The peacock mantis shrimp, one of hundreds of species of mantis shrimp, can swing its front appendage, or club, at speeds of 50 mph – roughly the same acceleration as a 22-caliber bullet.
The colorful shrimp indigenous to Indonesian waters uses its swift punch to smash apart the shells of snails, mollusks, crabs and other prey.
At the Shedd Aquarium, the small-but-mighty shrimp’s enclosure requires special materials due to the animal’s capability to shatter glass.
“The exhibit we have this animal in is actually not glass, it’s acrylic, so it’s a little more sturdy and shock absorbent,” said Keoki Burton, the aquarium’s supervisor of special exhibits. “Plus, that acrylic is three to four times thicker than the rest of the exhibits that we have here on display.”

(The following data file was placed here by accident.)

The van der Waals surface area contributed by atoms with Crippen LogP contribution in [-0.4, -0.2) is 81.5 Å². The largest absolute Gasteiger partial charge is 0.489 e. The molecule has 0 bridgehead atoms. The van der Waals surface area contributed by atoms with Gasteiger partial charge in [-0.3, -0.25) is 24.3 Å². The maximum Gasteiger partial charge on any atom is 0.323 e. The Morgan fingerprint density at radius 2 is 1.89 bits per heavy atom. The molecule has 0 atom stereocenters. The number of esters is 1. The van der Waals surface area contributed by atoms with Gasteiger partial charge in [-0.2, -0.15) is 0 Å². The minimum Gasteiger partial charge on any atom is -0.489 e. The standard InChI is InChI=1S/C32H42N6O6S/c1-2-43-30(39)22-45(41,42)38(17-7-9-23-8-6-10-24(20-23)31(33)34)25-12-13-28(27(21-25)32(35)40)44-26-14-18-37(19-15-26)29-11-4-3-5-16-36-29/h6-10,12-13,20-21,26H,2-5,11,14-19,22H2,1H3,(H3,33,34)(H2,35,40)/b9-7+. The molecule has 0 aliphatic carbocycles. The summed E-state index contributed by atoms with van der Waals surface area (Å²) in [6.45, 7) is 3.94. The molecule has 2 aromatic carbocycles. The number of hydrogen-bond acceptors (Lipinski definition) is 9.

Researchers from Harvard University and Duke University recently mimicked the shrimp’s spring-loaded latch mechanism by building a small robot that swings at about a quarter the speed of the mantis shrimp’s punch.
“We were able to get in water, about 5 meters per second while mantis shrimp are able to get 20 meters per second,” said Harvard graduate student Emma Steinhardt, the study’s co-author. “Nature is still winning, but give us like a year and maybe we’ll win — nature does have some things up its sleeve that we can’t necessarily do in engineering.”
Steinhardt said engineering could potentially borrow from biology by incorporating the mantis shrimp’s rapid, explosive motion in military robots that jump and punch with great force.
The study published Aug. 17 in the Proceedings of the National Academy of Sciences was funded by the U.S. Army.
Visitors to the Shedd can visit the aquarium’s peacock mantis shrimp in the Underwater Beauty exhibit.
Contact Evan Garcia: @EvanRGarcia